The idea that adult learners have much to learn from each other is fairly consensual. The practice of peer learning, however, requires un-learning much of what has been ingrained over years of schooling. We have internalized the conviction that significant learning requires expert feedback.
In a recent course organized by the Geneva Learning Foundation in partnership with an international NGO, members of the group initially showed little or no interest in learning from each other. Even the remote coffee, an activity in which we randomly twin participants who then connect informally, generated only moderate enthusiasm… where in other courses, we have to remind folks to stop socializing and focus on the course work. One participant told us that “peer support was quite unexpected”, adding that “it is the first time I see it in a course.” When we reached out to participants to help those among them who had not completed the first week’s community assignment, another wrote in to explain she was “really uncomfortable with this request”…
That participant turned out to be the same one demanding validation from an expert, speaking not just for herself but in the name of the group to declare: “We do not feel we are really learning, because we do not know if what we are producing is of any quality”.
Yet, by the third week, other participants had begun to recognize the value of peer feedback as they experienced it. One explained: “I found reviewing other people’s work was particularly interesting this week because we all took the same data and presented it in so many different ways – in terms of what we emphasised, what we left out and the assertions we made.” Another reported: “ I am still learning a lot from doing the assignments and reading what others have done [emphasis mine].”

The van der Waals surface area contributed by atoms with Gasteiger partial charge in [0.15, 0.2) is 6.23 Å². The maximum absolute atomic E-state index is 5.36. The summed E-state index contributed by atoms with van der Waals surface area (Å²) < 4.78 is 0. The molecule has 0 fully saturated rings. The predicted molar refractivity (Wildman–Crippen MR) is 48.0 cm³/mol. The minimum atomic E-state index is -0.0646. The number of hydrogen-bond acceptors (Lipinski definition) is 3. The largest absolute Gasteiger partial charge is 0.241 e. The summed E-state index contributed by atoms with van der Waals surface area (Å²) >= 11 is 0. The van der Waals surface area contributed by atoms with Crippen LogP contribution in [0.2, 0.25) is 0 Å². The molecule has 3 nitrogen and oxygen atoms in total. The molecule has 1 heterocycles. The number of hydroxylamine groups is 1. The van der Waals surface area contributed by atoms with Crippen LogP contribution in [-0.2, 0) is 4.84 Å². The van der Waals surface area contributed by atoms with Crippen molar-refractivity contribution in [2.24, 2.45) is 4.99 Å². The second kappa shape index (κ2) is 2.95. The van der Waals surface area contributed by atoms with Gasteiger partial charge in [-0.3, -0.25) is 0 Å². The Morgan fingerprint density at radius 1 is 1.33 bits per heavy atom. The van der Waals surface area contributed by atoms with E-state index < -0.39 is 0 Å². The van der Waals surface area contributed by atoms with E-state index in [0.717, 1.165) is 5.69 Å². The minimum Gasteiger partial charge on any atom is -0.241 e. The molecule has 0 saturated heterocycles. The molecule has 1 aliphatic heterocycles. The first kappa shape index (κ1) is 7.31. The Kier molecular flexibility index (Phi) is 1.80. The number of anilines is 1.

Here is how one learner summed up her experience: “Fast and elaborative response to the queries. […] The peer system is really great arrangement [emphasis mine]. The course is live where you can also learn from the comments and inputs from course participants. I feel like I am taking this course in a class room with actual physical presence with the rest.” (She also acknowledged the “follow-up from the organizers and course leaders in case of any lag”.)
This is about more than Daphne Koller’s 2012 TED Talk assertion (quoted in Glance et al.’s 2013 article on the pedagogical foundations of MOOCs) that “more often than not students were responding to each other’s posts before a moderator was able to”, which addresses the concern that peers may not be able to find the one correct answer (when there is one).
Week after week, I observed participation grow. Discussion threads grew organically from this shared solidarity in learning, leading to self-directed exploration and, in a few instances, serendipitous discovery. This helped above and beyond my own expectations: “The more we work with peers and get validation, [the more] confidence grows.” After having peer reviewed three projects, one participant wrote: “This is a great experience. Every time I comment to a peer, I actually feel that I am telling the same thing to myself.”